The pitching staff finished in the top half of the majors with a 4.08 ERA, but the team’s 1,290 strikeouts was below the league average. The bullpen recorded just 38 saves, the eighth-fewest in the majors and fewer than six closers had individually. SP Carlos Martinez led the starters with a 3.04 ERA and 174 strikeouts in 195.1 innings over 31 starts. Coming off an injury that limited him to four starts in 2015, Wainwright was able to start 33 games but didn’t put up good numbers; his 4.62 ERA was the worst of his career and his 161 strikeouts were the fewest since 2008, when he made only 20 starts. SP Michael Wacha also put up a career-worst 5.09 ERA and struck out 114 batters in 138 innings over 24 starts (27 games overall). In his first season in the majors after playing in Japan, Oh made 76 appearances, saving 19 games in 23 opportunities, to go along with a 1.92 ERA and 103 strikeouts in 79.2 innings.

The Cardinals have a good-enough offense to win games, but it’s their starting pitching that could limit their success this season. The offense could take a step back from last year, though, with Holliday gone and Carpenter dealing with the back issues that could cause problems if it continues into the regular season. Wainwright has a history of pitching well, but he’s now 35 and on the backside of his career, so his down year in 2016 is likely part of the natural decline as a pitcher gets older. If he can’t return to form with the way he pitched earlier in his career, someone like Wacha will have to step up to make up for some of the production lost with Wainwright.

The Cardinals are a good team but are disadvantaged by being in the same division as the Cubs, who are likely still the best team in the majors. The Cardinals are clearly the second-best team in the NL Central and should win enough games to get one of the National League’s wild cards, but they likely won’t be able to keep up with the Cubs unless the Cubs are hampered by injuries during the season.

Let me know your thoughts by commenting below. And be sure to subscribe, check back every day around 12pm Eastern for another team preview, see them all here, and follow me on Twitter for a link to each new post when it’s posted.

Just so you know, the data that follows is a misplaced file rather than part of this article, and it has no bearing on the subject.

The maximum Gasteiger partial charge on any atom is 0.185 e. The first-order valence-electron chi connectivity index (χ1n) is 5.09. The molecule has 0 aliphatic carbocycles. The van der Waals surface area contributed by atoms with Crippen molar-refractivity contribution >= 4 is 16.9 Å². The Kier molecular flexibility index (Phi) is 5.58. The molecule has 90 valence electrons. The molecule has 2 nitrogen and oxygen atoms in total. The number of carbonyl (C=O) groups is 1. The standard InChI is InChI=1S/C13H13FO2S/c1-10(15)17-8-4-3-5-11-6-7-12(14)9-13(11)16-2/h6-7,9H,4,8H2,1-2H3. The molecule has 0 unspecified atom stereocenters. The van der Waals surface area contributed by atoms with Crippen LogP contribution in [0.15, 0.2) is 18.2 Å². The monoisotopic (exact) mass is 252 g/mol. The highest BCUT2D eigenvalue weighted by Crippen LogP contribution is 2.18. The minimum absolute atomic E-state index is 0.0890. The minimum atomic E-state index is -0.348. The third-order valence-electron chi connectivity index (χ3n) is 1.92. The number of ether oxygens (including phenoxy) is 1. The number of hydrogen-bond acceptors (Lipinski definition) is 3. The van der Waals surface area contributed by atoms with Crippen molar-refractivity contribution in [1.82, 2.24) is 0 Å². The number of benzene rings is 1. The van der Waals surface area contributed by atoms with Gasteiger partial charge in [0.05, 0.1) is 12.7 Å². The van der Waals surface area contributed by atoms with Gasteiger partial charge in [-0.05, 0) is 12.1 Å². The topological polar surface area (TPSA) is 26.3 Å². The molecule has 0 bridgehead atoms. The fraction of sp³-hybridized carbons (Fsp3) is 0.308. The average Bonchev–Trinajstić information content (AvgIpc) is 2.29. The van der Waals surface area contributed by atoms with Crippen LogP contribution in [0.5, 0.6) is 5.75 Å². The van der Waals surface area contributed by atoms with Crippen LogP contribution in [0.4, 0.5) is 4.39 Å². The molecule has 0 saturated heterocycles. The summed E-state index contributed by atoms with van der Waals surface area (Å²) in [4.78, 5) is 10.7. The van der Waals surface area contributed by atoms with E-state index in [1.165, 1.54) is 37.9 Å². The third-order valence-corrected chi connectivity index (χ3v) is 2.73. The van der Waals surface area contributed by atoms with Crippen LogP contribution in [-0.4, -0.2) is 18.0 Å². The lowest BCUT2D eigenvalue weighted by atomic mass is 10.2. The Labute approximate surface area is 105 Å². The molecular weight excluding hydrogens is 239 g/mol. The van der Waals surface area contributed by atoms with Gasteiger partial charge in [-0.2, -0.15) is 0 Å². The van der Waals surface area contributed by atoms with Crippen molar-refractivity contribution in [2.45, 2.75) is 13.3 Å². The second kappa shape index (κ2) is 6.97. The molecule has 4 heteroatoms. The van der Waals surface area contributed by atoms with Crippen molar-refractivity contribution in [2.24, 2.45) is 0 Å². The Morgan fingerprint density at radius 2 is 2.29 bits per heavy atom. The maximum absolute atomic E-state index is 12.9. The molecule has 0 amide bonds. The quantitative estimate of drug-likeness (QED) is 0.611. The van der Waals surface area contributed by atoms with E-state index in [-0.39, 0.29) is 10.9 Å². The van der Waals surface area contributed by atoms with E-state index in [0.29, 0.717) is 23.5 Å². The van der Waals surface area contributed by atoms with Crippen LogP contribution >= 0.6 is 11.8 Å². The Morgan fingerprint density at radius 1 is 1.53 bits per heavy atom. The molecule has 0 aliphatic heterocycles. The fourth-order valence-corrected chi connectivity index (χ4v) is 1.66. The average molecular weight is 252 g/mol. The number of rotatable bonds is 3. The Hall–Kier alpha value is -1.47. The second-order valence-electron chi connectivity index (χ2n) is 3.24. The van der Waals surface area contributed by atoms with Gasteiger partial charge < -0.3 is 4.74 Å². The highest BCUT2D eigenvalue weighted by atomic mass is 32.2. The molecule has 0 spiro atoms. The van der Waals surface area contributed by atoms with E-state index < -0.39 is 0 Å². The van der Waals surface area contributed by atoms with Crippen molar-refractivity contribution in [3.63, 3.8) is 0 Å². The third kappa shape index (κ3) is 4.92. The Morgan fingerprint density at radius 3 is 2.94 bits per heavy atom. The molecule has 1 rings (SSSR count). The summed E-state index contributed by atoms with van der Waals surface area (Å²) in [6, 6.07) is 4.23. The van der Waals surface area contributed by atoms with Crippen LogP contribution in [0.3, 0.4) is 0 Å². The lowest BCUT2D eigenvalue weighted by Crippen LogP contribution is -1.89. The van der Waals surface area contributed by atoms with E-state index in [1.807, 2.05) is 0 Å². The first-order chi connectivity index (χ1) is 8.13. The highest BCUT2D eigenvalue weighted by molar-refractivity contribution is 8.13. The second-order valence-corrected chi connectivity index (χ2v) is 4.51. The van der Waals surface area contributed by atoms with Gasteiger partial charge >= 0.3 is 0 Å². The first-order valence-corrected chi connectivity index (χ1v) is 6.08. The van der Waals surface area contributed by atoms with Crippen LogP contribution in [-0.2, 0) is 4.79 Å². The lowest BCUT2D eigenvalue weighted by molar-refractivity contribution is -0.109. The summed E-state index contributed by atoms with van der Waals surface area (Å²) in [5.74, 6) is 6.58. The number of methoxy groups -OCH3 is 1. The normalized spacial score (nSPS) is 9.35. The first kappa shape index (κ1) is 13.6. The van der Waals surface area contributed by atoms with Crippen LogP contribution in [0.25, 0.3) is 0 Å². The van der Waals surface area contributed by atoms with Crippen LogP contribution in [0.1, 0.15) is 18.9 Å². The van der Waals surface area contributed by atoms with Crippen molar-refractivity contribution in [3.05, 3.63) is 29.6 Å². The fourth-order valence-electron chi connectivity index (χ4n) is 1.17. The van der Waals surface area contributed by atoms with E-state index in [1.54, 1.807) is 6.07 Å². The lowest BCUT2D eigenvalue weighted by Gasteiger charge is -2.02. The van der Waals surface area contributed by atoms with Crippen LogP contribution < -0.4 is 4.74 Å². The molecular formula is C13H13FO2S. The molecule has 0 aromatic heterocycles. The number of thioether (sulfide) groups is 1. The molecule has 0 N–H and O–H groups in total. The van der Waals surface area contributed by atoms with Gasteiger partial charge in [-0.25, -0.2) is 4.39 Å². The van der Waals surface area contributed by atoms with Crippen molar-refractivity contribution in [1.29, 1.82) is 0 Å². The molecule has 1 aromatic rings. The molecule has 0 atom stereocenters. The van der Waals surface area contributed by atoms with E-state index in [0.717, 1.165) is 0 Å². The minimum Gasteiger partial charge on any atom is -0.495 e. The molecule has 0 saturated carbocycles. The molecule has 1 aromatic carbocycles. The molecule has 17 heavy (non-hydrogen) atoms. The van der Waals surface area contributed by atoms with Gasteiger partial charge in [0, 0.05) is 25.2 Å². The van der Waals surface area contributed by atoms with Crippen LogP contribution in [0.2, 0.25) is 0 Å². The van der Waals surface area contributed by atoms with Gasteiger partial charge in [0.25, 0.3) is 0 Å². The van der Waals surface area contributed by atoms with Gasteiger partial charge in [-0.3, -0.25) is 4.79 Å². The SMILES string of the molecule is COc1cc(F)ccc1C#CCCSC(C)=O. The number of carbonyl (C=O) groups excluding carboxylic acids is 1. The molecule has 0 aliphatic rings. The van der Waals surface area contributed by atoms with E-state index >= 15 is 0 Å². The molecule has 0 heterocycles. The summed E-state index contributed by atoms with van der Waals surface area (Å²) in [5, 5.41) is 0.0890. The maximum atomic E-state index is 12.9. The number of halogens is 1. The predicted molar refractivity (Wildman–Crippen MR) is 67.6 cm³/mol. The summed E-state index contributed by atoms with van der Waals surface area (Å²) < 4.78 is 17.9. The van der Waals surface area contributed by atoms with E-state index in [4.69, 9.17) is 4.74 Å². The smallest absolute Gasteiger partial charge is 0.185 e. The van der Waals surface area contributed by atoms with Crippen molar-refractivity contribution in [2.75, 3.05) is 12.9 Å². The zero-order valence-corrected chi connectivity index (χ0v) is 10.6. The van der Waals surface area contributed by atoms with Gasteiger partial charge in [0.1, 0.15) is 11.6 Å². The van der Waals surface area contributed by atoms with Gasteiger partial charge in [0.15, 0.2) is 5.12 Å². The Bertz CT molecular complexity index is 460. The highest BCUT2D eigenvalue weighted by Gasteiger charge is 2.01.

Source: http://www.stlouiscardinals.comhttp://www.baseball-reference.com

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3rd Annual 30 in 30ish MLB Previews: Cincinnati Reds

The next NL Central team up in our continuing series previewing all 30 MLB teams leading up to the start of the 2017 season is the Cincinnati Reds, who finished in last place in the division last season.

The Reds, coming off a 68-win season, have finished in last place in the division each of the last two seasons, and are clearly in rebuilding mode. Last month, they traded veteran 2B Brandon Phillips to the Braves for a couple of minor leaguers and earlier in the winter traded SP Dan Straily to the Marlins. Their biggest acquisition this offseason was RP Drew Storen, who provides a veteran presence in the bullpen and could compete for the closer’s role, a position he has experience in from his time with the Nationals. Phillips’ departure leaves 1B Joey Votto as the only experienced position player in the starting lineup. Replacing Phillips at second is speedy Jose Peraza, with more speed in the outfield represented by Billy Hamilton. SP Anthony DeSclafani looked like he might be on track to lead the rotation — which also includes SP Scott Feldman, who the Reds signed to a one-year contract in January — but he has been shut down for a month with a torn UCL sprain, so he’ll be starting the season on the DL.

The Reds’ .256 batting average last season was just above the MLB average of .255, but they were in the bottom 10 with 164 home runs and a .724 OPS. Thanks to Peraza and Hamilton, the team ranked second in the majors with 139 steals. Votto’s .326 average led the team, and he hit 29 home runs for a .985 OPS. OF Adam Duvall hit 33 home runs, the most on the club, but hit just .241 with a .795 OPS. 3B Eugenio Suarez hit .248 with 21 home runs in his first full season in the majors. Peraza hit .324 and stole 21 bases in 72 games, while Hamilton swiped 58 bases, which was the second-most in the majors.